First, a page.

If you’re over 30, just about everyone has at least one silver filling in his or her molars. Fillings, as their name implies, fill the space in a tooth where dental decay has been removed. Silver amalgam has been the filling material of choice since the 1800s, but tooth-colored fillings made from composite resin are rapidly making amalgam a thing of the past. Dr. DeStefano prefers to place tooth-colored fillings for his patients.
What is a tooth-colored filling?
Composite resin is a mix of plastic and glass and the color can be selected to very closely match the color of your natural teeth. This makes composite resin fillings virtually impossible to see when a person has his or her mouth open. This is a far cry from silver amalgam, which highly contrasts with your white teeth and is there for all to see.
silver amalgam fillings vs tooth-colored fillings
Silver amalgam has been used to fill teeth since the 1800s. It has been a long-lasting, effective solution. But silver amalgam isn’t pure silver; it is made of a variety of metals, including traces of mercury. Most people no longer feel very good about placing mercury in their teeth. Plus because amalgam is metal, it expands and contracts with hot and cold. Over time, this can create minute fractures in a tooth, weakening the tooth. This requires eventually replacing the filling as it begins to loosen and open the door for decay to form around the filling.
Composite resin fillings actually bond to the tooth surface. A tooth-colored filling pulls inward on the tooth, adding strength. Plus, when placing an amalgam filling, Dr. DeStefano must remove more of the healthy tooth material to create room for the filling. Because composite resin bonds to the tooth, it is not necessary to remove the same amount of healthy tooth material. The obvious advantage to tooth-colored fillings is just that — they are the same color as the tooth, so they are basically invisible.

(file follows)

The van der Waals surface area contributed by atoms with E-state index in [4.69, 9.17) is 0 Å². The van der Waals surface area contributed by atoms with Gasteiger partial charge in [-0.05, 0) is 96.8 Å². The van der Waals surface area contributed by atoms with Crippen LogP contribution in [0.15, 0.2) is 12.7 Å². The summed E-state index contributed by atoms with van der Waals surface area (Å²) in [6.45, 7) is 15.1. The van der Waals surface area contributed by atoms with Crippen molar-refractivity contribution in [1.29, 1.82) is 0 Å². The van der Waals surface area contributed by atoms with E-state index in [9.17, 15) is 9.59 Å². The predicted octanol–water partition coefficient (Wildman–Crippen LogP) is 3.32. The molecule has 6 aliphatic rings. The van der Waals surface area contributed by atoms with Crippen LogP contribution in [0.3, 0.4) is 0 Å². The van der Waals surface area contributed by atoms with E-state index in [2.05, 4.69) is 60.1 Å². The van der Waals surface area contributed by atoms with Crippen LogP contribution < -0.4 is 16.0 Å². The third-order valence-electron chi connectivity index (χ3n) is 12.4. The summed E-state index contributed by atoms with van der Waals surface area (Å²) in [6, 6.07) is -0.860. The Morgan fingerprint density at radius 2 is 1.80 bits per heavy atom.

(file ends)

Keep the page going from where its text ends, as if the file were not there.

Tooth-Colored Filling Advantages
- Composite fillings match the color or your tooth enamel, so they blend perfectly and cannot be seen.
- Composite is metal- and mercury-free.
- The filling is bonded to the tooth, which actually pulls inward on the tooth’s periphery, making the tooth stronger.
- Tooth-colored fillings require less healthy tooth tissue to be removed.
The tooth-colored filling placement Process
Once Dr. DeStefano removes the decay from a tooth, he thoroughly cleans and disinfects the area. He then places the composite resin layer by layer. Each layer must harden under a curing light before applying the next layer. He sculpts the resin to conform to the natural shape of the tooth. When satisfied with the appearance, and the final layer is hard, Dr. DeStefano polishes the tooth. Now the patient’s tooth is free of decay, healthy, and has an invisible restoration.
How long do composite fillings last?
Earlier forms of composite resin weren’t as durable as today’s resins. Because of this, dentists would only use early resins for small fillings on non-molars. But technological advancements keep increasing the strength and durability composite resin, making it a perfect option for all fillings. Today, tooth-colored fillings are more popular than amalgam. Although there is some conflicting research based on older resins, both tooth-colored fillings and amalgam are showing an average lifespan of around 12 years.
Do tooth-colored fillings cost more?
Because composite resin costs more than silver amalgam, tooth-colored fillings cost from 10 to 20 percent more than amalgam. Dr. DeStefano believes the minor variation in cost, however, is more than made up for by the advantages of these basically invisible, beautiful tooth restorations.